The initiative consists of a series of stakeholder meetings and public hearings addressing five issue areas:
Substance Abuse Support Groups Improve Coping, Friendships
Support groups work to help individuals overcome substance abuse by increasing active coping responses, general quality of friendships, and support received from friends for abstaining, a new study shows. The study by is described in a News Release put out by the Center for the Advancement of Health.
"Many studies have tried to determine whether or not support and self-help groups are effective," says Keith Humphreys, PhD, head of the study. "But hardly any of studies have tried to analyze the mechanisms through which self-help groups exert their effects."
"Our goal was to specify the core processes through which support groups achieve important health outcomes so that knowledge might be generalized to other types of interventions," says Humphreys. The research is reported in the current issue of the Annals of Behavioral Medicine.
The study, conducted by scientists at the Palo Alto Veterans Affairs Health Care System and Stanford University School of Medicine, followed 2,337 veterans through the year after their discharge from inpatient treatment for substance abuse.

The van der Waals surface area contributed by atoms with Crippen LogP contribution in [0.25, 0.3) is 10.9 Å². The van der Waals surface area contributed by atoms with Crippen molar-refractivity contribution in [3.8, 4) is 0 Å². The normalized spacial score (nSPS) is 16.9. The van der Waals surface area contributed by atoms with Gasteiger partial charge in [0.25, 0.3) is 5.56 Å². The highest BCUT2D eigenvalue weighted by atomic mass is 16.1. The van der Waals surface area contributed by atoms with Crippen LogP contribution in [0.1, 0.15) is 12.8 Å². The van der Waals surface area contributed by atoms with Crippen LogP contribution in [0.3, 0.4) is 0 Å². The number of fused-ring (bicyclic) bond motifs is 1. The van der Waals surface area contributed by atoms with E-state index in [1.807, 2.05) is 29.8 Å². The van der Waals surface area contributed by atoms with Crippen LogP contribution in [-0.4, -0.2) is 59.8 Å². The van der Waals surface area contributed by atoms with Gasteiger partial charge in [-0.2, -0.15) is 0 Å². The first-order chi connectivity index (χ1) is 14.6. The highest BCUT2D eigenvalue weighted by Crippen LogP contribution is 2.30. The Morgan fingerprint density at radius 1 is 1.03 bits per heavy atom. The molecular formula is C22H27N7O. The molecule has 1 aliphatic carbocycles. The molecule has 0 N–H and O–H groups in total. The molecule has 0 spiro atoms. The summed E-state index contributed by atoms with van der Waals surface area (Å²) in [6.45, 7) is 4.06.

The participants became broadly involved in substance abuse support groups. A year after treatment, 84.4 percent of the men reported engaging in at least one of the following activities: attending Alcoholics/Cocaine or Narcotics Anonymous (AA/CA/NA) meetings, reading their literature, and attempting to incorporate at least some of "twelve steps" of these organizations into their lives. "Individuals who became involved in self-help groups were less likely to use drugs and alcohol after treatment, developed richer friendship networks, and reported coping more effectively with stress," says Humphreys.
Friends' support for abstinence had much more powerful effect on the course of individuals' recovery than did general friendship quality, the scientists found, comparing the types of friendships generated within the self-help groups.
"If an individual's friends do not use substances, incentives to use them are removed from the social environment and positive social activities that don't involve substance abuse become more available," says Humphreys. "Drinking buddies who encourage you to drink are supplanted by friends who support abstinence efforts and provide encouragement for not using alcohol and drugs."
He added, "It seems that positive cycles develop among self-help group members over time, so that active coping, richer social networks, reduced stressors, and abstinence reinforce each other,"
What's Driving You?
What's Driving You? is a unique prevention effort aimed at drinking drivers ages 21 - 34, although we also have specific information about "Zero Tolerance" laws for under age drinkers. It is based on the proven curriculum of the Chicago-based Intervention Instruction, Inc., a leader in prevention education for over 20 years.
Parallel Paths of Recovery
Parallel Paths of Recovery is a Dual Diagnosis On-line Support Group. It offers support to those individuals who are diagnosed with a mental illness as well as an addictive disorder. The page also offers support to those whose lives are affected by a dual diagnosis in a Significant Other such as a spouse, brother, sister, friend, etc..
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